The greatest Canadian in the history of the Canadian Football League thinks the league could be committing a huge fumble.
The legendary Russ Jackson can't understand why the CFL would dare to think of dropping the number of starting Canadians for each team in each game from seven to four.
"I don't like it," Jackson said yesterday. "There are enough good Canadians in the league that you don't have to do this.
"I have not heard a good reason for it. If you take out Canadian content, you are saying Americans are better, and we have enough good Canadian talent. Canadian kids are quite capable."
The CFL and Players' Association are in preliminary talks toward negotiating a new collective bargaining agreement and among the many issues is that the league reportedly wants to have fewer Canadian starters, ostensibly because it would be cheaper to pay American-born players. The present CBA is due to expire on the day before training camps open in 2010.
Jackson, who was born in Hamilton and quarterbacked the Ottawa Rough Riders to three Grey Cup victories, doesn't buy it.
"Cheaper?" Jackson said. "It's not like we're talking millions of dollars here."
Jim Kardash, who was an offensive lineman for the Argos from 1986-92 and now is a vice-principal in Peel region, added his voice to those who think a decrease in Canadians would be wrong.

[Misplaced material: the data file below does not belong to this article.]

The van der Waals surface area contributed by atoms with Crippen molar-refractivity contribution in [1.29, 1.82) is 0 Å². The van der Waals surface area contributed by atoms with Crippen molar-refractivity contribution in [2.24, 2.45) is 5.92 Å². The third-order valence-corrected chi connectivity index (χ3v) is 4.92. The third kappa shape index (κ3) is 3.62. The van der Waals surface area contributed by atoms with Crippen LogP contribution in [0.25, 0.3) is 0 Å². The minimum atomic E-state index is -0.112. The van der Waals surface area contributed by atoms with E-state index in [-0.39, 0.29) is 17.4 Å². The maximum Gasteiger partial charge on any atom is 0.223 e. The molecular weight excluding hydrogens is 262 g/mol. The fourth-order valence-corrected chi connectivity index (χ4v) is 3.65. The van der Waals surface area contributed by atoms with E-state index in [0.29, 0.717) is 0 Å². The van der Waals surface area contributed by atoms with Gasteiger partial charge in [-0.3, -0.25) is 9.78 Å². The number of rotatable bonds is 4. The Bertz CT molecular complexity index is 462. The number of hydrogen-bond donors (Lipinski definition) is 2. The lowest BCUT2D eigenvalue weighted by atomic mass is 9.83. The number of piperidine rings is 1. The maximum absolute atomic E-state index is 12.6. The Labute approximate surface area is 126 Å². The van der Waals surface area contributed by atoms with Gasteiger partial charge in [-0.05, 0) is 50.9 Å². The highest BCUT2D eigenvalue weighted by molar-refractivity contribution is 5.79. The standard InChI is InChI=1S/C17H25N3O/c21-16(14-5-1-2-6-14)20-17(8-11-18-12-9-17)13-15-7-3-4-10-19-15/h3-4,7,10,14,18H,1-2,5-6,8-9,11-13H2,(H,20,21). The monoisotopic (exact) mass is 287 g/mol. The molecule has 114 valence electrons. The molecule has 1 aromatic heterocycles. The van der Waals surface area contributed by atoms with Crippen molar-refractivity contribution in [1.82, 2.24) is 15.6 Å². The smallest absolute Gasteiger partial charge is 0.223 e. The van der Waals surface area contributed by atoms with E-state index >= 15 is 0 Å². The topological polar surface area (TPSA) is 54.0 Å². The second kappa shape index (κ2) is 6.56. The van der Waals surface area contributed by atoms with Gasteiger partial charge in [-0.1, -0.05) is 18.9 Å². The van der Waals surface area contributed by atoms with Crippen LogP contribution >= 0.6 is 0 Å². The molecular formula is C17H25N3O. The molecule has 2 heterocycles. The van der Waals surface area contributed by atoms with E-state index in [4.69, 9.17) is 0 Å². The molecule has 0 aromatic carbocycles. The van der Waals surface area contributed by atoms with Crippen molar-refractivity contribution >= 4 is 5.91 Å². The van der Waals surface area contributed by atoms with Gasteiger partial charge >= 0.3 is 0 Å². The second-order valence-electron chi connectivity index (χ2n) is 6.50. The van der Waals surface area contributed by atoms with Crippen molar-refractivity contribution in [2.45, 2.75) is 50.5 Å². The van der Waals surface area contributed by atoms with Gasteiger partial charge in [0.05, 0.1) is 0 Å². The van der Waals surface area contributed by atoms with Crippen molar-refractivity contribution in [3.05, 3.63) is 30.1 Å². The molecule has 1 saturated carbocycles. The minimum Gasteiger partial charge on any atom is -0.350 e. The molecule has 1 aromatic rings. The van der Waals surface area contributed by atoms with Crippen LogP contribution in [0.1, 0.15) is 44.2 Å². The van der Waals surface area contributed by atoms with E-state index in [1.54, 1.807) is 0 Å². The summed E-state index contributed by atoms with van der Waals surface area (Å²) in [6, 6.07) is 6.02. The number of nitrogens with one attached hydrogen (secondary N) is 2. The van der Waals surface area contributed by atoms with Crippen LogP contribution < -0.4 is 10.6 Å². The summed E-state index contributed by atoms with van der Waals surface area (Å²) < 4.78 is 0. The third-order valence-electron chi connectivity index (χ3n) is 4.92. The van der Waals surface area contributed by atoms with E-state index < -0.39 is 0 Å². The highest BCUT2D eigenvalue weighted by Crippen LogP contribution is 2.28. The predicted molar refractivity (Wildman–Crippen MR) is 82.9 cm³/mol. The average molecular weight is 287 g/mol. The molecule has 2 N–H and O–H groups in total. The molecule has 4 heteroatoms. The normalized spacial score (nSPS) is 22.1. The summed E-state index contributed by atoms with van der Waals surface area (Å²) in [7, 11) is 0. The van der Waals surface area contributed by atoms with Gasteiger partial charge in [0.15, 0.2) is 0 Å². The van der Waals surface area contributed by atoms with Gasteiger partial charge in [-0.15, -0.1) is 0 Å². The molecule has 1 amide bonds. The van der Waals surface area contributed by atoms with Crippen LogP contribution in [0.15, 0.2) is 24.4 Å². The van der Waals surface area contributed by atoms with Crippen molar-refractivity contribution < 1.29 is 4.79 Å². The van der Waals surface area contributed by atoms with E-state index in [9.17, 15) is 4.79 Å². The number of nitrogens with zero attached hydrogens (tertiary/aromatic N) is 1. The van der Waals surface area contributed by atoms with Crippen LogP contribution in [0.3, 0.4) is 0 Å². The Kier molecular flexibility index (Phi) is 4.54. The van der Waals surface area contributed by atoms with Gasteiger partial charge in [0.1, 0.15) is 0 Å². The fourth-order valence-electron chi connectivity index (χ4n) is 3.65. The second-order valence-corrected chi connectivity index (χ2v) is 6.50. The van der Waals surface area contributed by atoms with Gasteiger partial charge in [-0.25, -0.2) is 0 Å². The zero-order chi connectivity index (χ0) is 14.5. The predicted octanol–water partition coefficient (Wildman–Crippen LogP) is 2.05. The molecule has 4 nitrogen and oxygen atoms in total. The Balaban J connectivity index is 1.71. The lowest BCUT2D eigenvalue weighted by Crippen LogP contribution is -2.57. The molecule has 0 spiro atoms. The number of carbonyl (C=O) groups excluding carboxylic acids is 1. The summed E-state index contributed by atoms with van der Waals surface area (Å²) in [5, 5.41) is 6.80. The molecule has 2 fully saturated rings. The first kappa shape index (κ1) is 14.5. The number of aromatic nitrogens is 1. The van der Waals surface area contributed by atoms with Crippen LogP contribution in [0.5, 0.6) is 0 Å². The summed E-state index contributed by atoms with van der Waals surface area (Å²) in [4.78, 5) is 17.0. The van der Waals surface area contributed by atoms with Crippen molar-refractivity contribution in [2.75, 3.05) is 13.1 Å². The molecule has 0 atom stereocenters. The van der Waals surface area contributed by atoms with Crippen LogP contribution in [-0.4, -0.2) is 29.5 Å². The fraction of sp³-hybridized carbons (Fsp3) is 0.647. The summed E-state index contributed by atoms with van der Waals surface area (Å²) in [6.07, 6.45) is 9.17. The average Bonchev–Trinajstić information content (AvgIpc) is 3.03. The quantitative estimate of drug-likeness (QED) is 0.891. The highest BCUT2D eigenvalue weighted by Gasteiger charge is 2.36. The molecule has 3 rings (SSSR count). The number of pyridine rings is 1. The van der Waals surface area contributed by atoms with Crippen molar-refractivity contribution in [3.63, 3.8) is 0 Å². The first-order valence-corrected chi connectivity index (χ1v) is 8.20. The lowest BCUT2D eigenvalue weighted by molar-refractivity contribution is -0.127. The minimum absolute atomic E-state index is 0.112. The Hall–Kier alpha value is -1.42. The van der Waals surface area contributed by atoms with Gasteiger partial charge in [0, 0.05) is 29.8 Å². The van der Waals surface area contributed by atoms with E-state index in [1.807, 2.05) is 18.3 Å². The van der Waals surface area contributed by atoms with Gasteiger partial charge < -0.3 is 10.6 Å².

"It's nonsensical and a short-sighted view that comes from a position of arrogance," the Brandon, Man., native said. "Reducing the number would be a step backward and (the CFL) would wind up regretting that day."
Kardash has been a summer football coach in southwestern Ontario for years and thought the idea put forth by Eskimos GM Danny Maciocia, who told Sun Media on the weekend there should be a quota on Canadian coaches, was intriguing.
"I tell people it's like apples and oranges," Kardash said. "They're both fruit but they taste different. It's the same with the Canadian and American game. It's football, but it is played differently."
The lack of Canadians, or certainly Canadian experience, on their coaching staff hurt the Argos in 2009. Head coach Bart Andrus was asked yesterday how quickly the autopsy on the season begins.
"We're going to go right into it," Andrus said. "We want to get our coaches out of here for the U.S. Thanksgiving."
That says it all. Only special teams co-ordinator Steve Buratto, defensive co-ordinator Pete Kuharchek (one year) and linebackers coach Ed O'Neil (one year) had CFL experience.
"I think we had enough," Andrus said. "The differences, once you get past the (initial) three or four weeks ... I am pretty used to the game now."